Israeli housing plan threatens potential peace talks with Palestinians

09:58, March 11, 2010      

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Plans for a new housing project in a Jewish neighborhood in East Jerusalem have angered Palestinians and Americans, left a red-faced Israeli prime minister and forced a senior Israeli government minister to make a public apology.

The 16,000 housing units scheme was approved by the regional planning authority on Tuesday, when the United States Vice President Joe Biden was in the city to give his backing to indirect Palestinian-Israeli peace talks that were formally announced on Monday.

The approval was immediately slammed by the U.S.

"I condemn the decision by the government of Israel to advance planning for new housing units," Biden said in a statement.

Palestinian President Mahmoud Abbas also criticized the decision. "The Israeli settlement activities threaten these negotiations," he told a joint press conference with Biden on Wednesday in Ramallah.

Local analysts believe the incident, whether deliberate or not, once again shows the inconsistency of Israeli government and would even strangle the peace talks before they begin.


The idea is for the homes to be added to the existing Jewish neighborhood Ramat Shlomo, a religious area not known for strong hawkish political sentiment.

Israeli Interior Ministry told Xinhua the construction would take place to the south and east of Ramat Shlomo, close to another Jewish neighborhood and into nearby woodland.

A ministry spokeswoman said the buildings would be erected "a long way" from the nearest Arab community.

However, the project is across the green line into East Jerusalem, which the Palestinians deem as the capital of their future state. Any such acts by Israel are seen by the Americans and Arabs as highly provocative and could derail the peace process.

Interior Minister Eli Yishai apologized for the disturbances on Wednesday, saying that he was uninformed of the plan.

He told local media the meeting of planning authority was scheduled weeks ago and it was merely a case of poor timing that the discussion was held while Biden was in the country.

Former dovish Israeli lawmaker Naomi Hazan said she has no idea whether the timing was malicious but it was most certainly not helpful.

"If this was intentional then it was stupid. If it was unintentional then it is extremely confusing. Either way it's hard to swallow," said Hazan, who now heads the School of Government and Society and the Tel Aviv-Jaffa Academic College.


Whether this was a deliberate act or not, it is the latest in a series of apparent blunders by Israeli leaders, whereby they send out mixed messages to the Palestinians, to Arabs in the region and to their American intermediaries.

It also points to the "great paradox of this government," said Hazan.

"On the one hand it says it wants peace, on the other it does whatever it can to prevent it," she explained.

These types of moves do quite the reverse of what is needed right now, according to Hazan, and that is confidence-building measures.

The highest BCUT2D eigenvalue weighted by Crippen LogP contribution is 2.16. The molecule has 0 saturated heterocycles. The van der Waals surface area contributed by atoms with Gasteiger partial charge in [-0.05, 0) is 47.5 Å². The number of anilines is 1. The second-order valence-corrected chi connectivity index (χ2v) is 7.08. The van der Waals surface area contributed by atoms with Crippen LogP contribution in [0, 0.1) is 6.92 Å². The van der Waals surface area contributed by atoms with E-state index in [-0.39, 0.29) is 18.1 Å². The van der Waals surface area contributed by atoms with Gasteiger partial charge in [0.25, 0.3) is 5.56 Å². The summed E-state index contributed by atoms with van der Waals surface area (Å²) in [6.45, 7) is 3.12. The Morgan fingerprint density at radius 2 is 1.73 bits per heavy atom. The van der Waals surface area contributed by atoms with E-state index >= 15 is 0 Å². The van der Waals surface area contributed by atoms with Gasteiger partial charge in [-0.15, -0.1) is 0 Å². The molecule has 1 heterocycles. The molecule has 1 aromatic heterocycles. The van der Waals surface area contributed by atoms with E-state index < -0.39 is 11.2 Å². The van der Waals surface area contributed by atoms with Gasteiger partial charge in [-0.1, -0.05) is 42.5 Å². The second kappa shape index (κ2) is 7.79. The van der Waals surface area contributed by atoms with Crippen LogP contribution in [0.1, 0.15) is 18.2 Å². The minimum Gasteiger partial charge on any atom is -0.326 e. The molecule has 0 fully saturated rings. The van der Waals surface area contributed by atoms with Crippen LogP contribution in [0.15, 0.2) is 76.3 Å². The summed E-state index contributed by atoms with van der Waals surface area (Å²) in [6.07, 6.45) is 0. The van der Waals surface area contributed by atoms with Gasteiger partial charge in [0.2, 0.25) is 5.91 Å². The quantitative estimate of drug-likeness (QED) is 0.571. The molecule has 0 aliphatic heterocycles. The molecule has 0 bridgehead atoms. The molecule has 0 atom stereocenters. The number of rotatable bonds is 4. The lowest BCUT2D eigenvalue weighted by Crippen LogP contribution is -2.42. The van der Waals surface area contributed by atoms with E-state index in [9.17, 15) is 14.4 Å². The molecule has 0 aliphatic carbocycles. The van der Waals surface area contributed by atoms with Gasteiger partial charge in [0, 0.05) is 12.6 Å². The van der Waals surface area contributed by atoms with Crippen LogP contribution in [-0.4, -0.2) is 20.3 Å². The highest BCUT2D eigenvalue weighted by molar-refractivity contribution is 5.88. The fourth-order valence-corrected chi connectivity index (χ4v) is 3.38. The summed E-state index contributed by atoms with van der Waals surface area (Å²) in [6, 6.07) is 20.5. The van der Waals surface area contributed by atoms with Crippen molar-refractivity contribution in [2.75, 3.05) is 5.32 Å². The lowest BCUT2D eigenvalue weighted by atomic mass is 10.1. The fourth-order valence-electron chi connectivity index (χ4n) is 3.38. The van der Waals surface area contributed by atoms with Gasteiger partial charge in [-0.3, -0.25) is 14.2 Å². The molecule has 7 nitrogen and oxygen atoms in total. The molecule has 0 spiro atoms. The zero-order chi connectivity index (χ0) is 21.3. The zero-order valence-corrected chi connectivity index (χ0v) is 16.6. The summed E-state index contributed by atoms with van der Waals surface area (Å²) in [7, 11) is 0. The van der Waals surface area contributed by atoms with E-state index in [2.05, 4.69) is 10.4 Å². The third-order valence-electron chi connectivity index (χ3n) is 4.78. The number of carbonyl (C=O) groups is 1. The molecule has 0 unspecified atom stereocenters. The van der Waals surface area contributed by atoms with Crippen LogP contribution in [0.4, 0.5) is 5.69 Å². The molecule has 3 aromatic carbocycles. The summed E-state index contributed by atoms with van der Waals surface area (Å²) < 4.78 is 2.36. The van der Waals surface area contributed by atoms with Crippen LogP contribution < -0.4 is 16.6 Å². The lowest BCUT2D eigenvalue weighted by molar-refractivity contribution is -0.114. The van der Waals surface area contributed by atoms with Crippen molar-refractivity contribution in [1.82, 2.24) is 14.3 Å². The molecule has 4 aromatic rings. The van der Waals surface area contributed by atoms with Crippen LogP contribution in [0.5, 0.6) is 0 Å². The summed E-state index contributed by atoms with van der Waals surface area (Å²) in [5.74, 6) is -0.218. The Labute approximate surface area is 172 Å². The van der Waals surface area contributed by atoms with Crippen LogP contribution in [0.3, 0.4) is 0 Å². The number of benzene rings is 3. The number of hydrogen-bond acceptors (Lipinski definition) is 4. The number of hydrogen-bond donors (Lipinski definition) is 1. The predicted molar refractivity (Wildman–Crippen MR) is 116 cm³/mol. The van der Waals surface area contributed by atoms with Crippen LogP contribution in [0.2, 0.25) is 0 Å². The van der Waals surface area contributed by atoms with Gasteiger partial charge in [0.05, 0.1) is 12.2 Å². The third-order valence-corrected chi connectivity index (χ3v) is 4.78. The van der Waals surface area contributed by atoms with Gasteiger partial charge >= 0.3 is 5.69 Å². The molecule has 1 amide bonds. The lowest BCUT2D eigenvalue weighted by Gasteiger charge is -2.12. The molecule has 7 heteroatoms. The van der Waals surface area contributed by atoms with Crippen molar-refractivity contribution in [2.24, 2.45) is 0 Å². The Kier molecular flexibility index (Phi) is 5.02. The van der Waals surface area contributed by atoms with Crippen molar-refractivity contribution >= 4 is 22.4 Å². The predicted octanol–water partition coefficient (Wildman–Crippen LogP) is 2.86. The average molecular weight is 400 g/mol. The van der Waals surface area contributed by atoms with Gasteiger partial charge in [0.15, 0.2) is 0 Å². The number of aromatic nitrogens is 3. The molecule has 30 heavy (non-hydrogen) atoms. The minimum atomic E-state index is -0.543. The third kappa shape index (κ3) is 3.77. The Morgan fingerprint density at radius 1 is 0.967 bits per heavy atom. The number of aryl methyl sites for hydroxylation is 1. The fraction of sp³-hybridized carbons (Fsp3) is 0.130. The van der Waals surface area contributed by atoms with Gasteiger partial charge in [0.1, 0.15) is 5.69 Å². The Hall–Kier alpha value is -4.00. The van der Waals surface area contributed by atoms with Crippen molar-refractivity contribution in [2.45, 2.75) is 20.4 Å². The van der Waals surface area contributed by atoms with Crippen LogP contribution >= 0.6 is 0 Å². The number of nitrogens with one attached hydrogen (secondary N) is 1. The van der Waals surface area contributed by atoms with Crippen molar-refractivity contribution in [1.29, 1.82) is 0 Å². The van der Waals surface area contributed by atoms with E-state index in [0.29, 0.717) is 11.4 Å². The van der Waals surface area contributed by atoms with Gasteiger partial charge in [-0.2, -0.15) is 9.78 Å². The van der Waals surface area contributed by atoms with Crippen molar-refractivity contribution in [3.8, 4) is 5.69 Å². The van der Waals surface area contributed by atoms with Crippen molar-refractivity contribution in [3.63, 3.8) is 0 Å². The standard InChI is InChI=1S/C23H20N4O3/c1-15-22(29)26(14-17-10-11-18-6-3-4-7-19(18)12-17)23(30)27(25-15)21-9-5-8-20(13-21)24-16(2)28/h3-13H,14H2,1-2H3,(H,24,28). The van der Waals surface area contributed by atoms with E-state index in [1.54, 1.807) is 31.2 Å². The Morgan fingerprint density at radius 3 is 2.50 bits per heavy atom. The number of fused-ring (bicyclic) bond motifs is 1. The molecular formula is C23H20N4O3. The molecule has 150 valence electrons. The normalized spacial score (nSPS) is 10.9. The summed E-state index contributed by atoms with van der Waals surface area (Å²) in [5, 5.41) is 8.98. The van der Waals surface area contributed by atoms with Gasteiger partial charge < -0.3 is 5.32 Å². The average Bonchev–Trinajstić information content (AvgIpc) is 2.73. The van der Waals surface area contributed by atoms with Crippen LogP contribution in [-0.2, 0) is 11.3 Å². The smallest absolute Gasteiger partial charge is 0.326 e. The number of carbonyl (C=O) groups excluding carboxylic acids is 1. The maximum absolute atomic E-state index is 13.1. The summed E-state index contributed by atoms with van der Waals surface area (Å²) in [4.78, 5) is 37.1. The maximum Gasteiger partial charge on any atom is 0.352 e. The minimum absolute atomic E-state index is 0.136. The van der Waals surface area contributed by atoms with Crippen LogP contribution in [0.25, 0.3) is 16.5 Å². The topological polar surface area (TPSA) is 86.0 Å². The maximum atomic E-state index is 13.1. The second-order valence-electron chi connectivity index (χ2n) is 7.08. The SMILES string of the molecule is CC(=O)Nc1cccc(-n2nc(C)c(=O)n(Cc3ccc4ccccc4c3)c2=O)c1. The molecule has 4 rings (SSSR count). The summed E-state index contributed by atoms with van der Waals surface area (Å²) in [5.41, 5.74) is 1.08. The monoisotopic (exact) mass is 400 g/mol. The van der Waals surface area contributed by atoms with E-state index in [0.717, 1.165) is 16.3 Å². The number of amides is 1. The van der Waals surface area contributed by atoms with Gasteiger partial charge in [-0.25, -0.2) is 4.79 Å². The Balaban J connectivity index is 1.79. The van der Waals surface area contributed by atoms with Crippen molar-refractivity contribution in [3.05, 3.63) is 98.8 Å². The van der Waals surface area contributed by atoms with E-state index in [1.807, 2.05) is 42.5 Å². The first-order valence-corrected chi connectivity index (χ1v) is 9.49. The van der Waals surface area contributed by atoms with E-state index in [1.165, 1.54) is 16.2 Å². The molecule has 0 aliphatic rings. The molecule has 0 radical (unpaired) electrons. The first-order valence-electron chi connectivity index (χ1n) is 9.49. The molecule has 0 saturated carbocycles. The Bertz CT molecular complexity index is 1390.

One of the problems for Netanyahu is that all such acts reflect on the entire government and its policies. Even if the Ramat Shlomo decision was taken at the regional planning level, its repercussions are tremendous.

Much of the problem is down to the unwieldy coalitions of Israeli government, which makes it difficult for Netanyahu to have full control of his ministers, said Jonathan Rynhold, a senior research associate at the Begin Sadat Center for Strategic Studies near Tel Aviv.

"There's no doubt that these kinds of things, whether they're serious or not in real terms, erode our political capital for no real gains," said Rynhold.

He thinks that American pressure though will make individuals within the government think twice before they do anything to upset the apple cart.


For the time being, these blunders will send out the wrong messages but will not necessarily mean the end of the road for peace talks, some analysts suggested. The Americans, for example, may be able to live with the Ramat Shlomo project because it doesn 't encroach on Arab residential areas.

However, Rynhold warned that in the long term the current Israeli government will have to make way for a more dovish coalition if Israel wants to continue in talks on a permanent status agreement with the Palestinians.

Another hard time for the hawkish Netanyahu government would be during the summer when the 10-month partial Israeli construction freeze in the West Bank settlements comes to an end and the international community will no doubt demand an extension, he said.

Should Netanyahu's current coalition partners quit his government because he chooses to continue down the path of negotiations, "he would need a different government and we would get it without any difficulty at all," said Rynhold.

Hazan agrees that if Netanyahu really wants to advance the peace process he will eventually have to select an alternative ministerial line up. "But first he has to show that preparedness," she said.

Source: Xinhua
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